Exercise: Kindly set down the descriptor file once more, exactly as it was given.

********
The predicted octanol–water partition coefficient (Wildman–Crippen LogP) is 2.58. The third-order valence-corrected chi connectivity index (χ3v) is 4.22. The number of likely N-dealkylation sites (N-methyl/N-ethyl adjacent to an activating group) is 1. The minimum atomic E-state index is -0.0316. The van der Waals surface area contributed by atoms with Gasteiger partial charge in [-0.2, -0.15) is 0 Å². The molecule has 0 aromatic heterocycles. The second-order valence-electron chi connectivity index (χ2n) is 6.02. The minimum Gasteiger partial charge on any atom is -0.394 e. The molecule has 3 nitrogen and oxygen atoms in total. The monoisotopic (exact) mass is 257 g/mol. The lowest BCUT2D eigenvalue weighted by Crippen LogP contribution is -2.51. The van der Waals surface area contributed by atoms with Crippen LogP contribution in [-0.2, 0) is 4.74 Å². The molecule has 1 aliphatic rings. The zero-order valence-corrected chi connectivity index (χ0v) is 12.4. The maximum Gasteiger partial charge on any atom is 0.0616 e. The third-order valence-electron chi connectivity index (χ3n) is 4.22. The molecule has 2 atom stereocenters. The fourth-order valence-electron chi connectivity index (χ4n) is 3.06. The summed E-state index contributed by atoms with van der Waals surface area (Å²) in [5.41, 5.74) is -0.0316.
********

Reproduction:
The predicted octanol–water partition coefficient (Wildman–Crippen LogP) is 2.58. The third-order valence-corrected chi connectivity index (χ3v) is 4.22. The number of likely N-dealkylation sites (N-methyl/N-ethyl adjacent to an activating group) is 1. The minimum atomic E-state index is -0.0316. The van der Waals surface area contributed by atoms with Gasteiger partial charge in [-0.2, -0.15) is 0 Å². The molecule has 0 aromatic heterocycles. The second-order valence-electron chi connectivity index (χ2n) is 6.02. The minimum Gasteiger partial charge on any atom is -0.394 e. The molecule has 3 nitrogen and oxygen atoms in total. The monoisotopic (exact) mass is 257 g/mol. The lowest BCUT2D eigenvalue weighted by Crippen LogP contribution is -2.51. The van der Waals surface area contributed by atoms with Crippen LogP contribution in [-0.2, 0) is 4.74 Å². The molecule has 1 aliphatic rings. The zero-order valence-corrected chi connectivity index (χ0v) is 12.4. The maximum Gasteiger partial charge on any atom is 0.0616 e. The third-order valence-electron chi connectivity index (χ3n) is 4.22. The molecule has 2 atom stereocenters. The fourth-order valence-electron chi connectivity index (χ4n) is 3.06. The summed E-state index contributed by atoms with van der Waals surface area (Å²) in [5.41, 5.74) is -0.0316.